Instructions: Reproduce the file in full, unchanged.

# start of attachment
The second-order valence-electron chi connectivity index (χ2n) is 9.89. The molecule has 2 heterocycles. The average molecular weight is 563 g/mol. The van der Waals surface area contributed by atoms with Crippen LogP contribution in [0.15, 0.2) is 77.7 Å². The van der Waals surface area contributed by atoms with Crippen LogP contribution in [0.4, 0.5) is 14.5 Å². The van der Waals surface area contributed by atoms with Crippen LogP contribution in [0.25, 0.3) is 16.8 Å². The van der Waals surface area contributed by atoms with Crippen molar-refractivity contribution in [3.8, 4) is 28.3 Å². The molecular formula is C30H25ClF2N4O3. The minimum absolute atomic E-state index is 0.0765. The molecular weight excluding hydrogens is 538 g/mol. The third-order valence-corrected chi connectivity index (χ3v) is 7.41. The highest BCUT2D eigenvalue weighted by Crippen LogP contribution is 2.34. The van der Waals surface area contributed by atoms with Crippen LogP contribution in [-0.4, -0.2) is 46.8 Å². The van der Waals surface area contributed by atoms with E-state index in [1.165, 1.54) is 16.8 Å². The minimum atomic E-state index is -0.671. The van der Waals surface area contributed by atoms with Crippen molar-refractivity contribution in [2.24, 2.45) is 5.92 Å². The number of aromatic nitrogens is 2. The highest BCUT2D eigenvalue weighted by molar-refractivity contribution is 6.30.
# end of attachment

The second-order valence-electron chi connectivity index (χ2n) is 9.89. The molecule has 2 heterocycles. The average molecular weight is 563 g/mol. The van der Waals surface area contributed by atoms with Crippen LogP contribution in [0.15, 0.2) is 77.7 Å². The van der Waals surface area contributed by atoms with Crippen LogP contribution in [0.4, 0.5) is 14.5 Å². The van der Waals surface area contributed by atoms with Crippen LogP contribution in [0.25, 0.3) is 16.8 Å². The van der Waals surface area contributed by atoms with Crippen molar-refractivity contribution in [3.8, 4) is 28.3 Å². The molecular formula is C30H25ClF2N4O3. The minimum absolute atomic E-state index is 0.0765. The molecular weight excluding hydrogens is 538 g/mol. The third-order valence-corrected chi connectivity index (χ3v) is 7.41. The highest BCUT2D eigenvalue weighted by Crippen LogP contribution is 2.34. The van der Waals surface area contributed by atoms with Crippen LogP contribution in [-0.4, -0.2) is 46.8 Å². The van der Waals surface area contributed by atoms with E-state index in [1.165, 1.54) is 16.8 Å². The minimum atomic E-state index is -0.671. The van der Waals surface area contributed by atoms with Crippen molar-refractivity contribution in [2.24, 2.45) is 5.92 Å². The number of aromatic nitrogens is 2. The highest BCUT2D eigenvalue weighted by molar-refractivity contribution is 6.30.